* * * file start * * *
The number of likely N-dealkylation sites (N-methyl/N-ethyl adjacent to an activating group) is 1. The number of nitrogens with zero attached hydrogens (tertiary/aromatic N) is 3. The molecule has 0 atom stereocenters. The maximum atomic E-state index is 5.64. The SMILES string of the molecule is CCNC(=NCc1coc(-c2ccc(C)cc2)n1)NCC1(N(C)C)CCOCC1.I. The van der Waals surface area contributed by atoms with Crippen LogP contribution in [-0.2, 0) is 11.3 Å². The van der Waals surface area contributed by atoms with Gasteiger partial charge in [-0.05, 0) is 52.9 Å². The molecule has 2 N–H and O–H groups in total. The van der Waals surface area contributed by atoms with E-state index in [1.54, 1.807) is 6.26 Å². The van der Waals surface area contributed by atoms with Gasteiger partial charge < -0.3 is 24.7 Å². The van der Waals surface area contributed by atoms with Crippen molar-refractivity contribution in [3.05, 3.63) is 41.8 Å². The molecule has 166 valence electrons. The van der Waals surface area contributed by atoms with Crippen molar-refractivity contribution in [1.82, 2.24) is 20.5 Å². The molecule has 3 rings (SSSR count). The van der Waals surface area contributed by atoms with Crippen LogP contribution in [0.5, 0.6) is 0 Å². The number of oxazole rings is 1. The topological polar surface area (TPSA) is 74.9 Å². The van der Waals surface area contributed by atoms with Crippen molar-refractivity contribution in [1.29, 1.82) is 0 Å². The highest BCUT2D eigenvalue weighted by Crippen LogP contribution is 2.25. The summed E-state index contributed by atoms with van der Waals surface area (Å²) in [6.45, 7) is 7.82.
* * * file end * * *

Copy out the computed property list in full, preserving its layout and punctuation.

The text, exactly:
The number of likely N-dealkylation sites (N-methyl/N-ethyl adjacent to an activating group) is 1. The number of nitrogens with zero attached hydrogens (tertiary/aromatic N) is 3. The molecule has 0 atom stereocenters. The maximum atomic E-state index is 5.64. The SMILES string of the molecule is CCNC(=NCc1coc(-c2ccc(C)cc2)n1)NCC1(N(C)C)CCOCC1.I. The van der Waals surface area contributed by atoms with Crippen LogP contribution in [-0.2, 0) is 11.3 Å². The van der Waals surface area contributed by atoms with Gasteiger partial charge in [-0.05, 0) is 52.9 Å². The molecule has 2 N–H and O–H groups in total. The van der Waals surface area contributed by atoms with E-state index in [1.54, 1.807) is 6.26 Å². The van der Waals surface area contributed by atoms with Gasteiger partial charge < -0.3 is 24.7 Å². The van der Waals surface area contributed by atoms with Crippen molar-refractivity contribution in [3.05, 3.63) is 41.8 Å². The molecule has 166 valence electrons. The van der Waals surface area contributed by atoms with Crippen molar-refractivity contribution in [1.82, 2.24) is 20.5 Å². The molecule has 3 rings (SSSR count). The van der Waals surface area contributed by atoms with Crippen LogP contribution in [0.5, 0.6) is 0 Å². The number of oxazole rings is 1. The topological polar surface area (TPSA) is 74.9 Å². The van der Waals surface area contributed by atoms with Crippen molar-refractivity contribution in [1.29, 1.82) is 0 Å². The highest BCUT2D eigenvalue weighted by Crippen LogP contribution is 2.25. The summed E-state index contributed by atoms with van der Waals surface area (Å²) in [6.45, 7) is 7.82.